Councillors agree to Harrogate Stray land swap for new Otley Road cycle path
Harrogate councillors have tonight agreed to using part of the Stray for a new cycle path.
The plan is to use some existing footpaths and verges on Otley Road for the cycle lane - but byelaws need to be changed as they are designated as Stray land.
Members of the borough council's cabinet tonight agreed to using the land after nearly 450 responses were sent to a consultation, with almost half of the respondents backing the idea while more than a third were against it.
Councillor Phil Ireland, the council's cabinet member for carbon reduction and sustainability said: "This amendment of Stray byelaws will enable the county-led scheme to be completed in full to provide a new cycleway on Otley Road.
"Sustainable transport is a key priority for this council and this project does support the promotion of active travel on a main route, joining up the town centre with the west of Harrogate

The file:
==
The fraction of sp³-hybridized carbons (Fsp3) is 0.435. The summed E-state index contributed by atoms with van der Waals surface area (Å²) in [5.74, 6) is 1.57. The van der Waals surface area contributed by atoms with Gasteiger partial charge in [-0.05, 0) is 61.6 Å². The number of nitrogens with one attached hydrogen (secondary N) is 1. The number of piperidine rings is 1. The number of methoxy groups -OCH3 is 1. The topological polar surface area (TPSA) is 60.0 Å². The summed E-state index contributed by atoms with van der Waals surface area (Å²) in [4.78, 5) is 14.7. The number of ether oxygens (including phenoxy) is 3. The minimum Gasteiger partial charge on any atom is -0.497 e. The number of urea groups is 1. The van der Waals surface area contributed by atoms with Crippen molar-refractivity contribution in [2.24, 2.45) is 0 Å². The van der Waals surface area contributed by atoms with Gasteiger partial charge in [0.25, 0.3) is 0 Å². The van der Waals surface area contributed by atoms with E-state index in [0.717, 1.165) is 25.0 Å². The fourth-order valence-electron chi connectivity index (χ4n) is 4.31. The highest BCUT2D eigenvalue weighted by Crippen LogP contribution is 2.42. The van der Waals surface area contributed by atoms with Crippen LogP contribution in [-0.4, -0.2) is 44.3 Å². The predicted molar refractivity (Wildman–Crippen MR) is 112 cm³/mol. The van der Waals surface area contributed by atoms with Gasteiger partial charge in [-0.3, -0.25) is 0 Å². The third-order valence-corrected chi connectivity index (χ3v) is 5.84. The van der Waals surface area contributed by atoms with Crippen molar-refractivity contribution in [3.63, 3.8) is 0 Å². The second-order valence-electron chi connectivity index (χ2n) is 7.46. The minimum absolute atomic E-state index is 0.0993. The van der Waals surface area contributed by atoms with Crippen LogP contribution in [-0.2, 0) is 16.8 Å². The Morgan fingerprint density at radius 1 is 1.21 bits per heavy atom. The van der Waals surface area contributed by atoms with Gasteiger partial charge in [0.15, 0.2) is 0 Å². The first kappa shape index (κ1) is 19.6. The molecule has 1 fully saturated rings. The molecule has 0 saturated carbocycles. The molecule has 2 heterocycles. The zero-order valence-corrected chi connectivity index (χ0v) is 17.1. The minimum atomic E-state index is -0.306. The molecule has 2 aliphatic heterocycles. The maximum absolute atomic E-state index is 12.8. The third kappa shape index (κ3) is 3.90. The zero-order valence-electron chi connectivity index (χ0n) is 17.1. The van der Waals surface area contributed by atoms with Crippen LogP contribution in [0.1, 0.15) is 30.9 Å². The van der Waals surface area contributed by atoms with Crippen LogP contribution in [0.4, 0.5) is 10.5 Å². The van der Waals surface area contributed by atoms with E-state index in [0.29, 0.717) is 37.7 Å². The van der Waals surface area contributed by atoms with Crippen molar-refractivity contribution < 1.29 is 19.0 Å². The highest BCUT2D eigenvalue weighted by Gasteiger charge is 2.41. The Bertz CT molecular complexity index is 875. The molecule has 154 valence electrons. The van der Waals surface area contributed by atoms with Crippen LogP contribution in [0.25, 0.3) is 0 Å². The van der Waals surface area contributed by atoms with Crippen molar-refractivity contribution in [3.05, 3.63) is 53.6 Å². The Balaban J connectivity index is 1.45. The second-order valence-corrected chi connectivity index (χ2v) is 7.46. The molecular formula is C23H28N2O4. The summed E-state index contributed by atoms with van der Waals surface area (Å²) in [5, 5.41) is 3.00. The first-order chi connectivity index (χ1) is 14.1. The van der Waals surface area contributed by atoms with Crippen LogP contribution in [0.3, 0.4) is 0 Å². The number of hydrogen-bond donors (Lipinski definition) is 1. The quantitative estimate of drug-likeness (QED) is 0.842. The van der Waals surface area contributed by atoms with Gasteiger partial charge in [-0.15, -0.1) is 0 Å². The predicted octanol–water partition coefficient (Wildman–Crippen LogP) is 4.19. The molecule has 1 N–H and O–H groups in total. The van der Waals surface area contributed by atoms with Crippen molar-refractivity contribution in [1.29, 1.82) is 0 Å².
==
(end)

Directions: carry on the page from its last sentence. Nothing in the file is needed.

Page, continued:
“This scheme also supports our ambition to see a reduction in congestion, an improvement in air quality and a reduction in carbon emissions, while also promoting a healthy lifestyle.”
The scheme is part of a package of sustainable transport measures for the west of Harrogate which will cost £4.6m once completed.
Before the cycle lane can be built, the Secretary of State for Housing, Communities and Local Government must agree to the amended byelaws.
The Duchy of Lancaster - the ancient body responsible for managing the Stray - must also agree to taking control of a plot of land on Wetherby Road as part of an exchange for the footpaths and verges set to make way for the cycle route.
This is because a historic law protecting the Stray says that if land is given up a suitable plot must be offered in exchange.
More than 80% of the respondents to the survey were in favour of swapping the Wetherby Road land next to the war memorial, while some signalled their support for grass verges on Arthurs Avenue (15%) and St James' Drive (5%).
Harrogate Borough Council and North Yorkshire County Council are working together on the project which was first announced in 2017 but has since hit a series of delays.
North Yorkshire County Council previously said designs for the majority of the cycle route have been completed and that a large part of the project would be finished by the end of the year.
By Jacob Webster, Local Democracy Reporter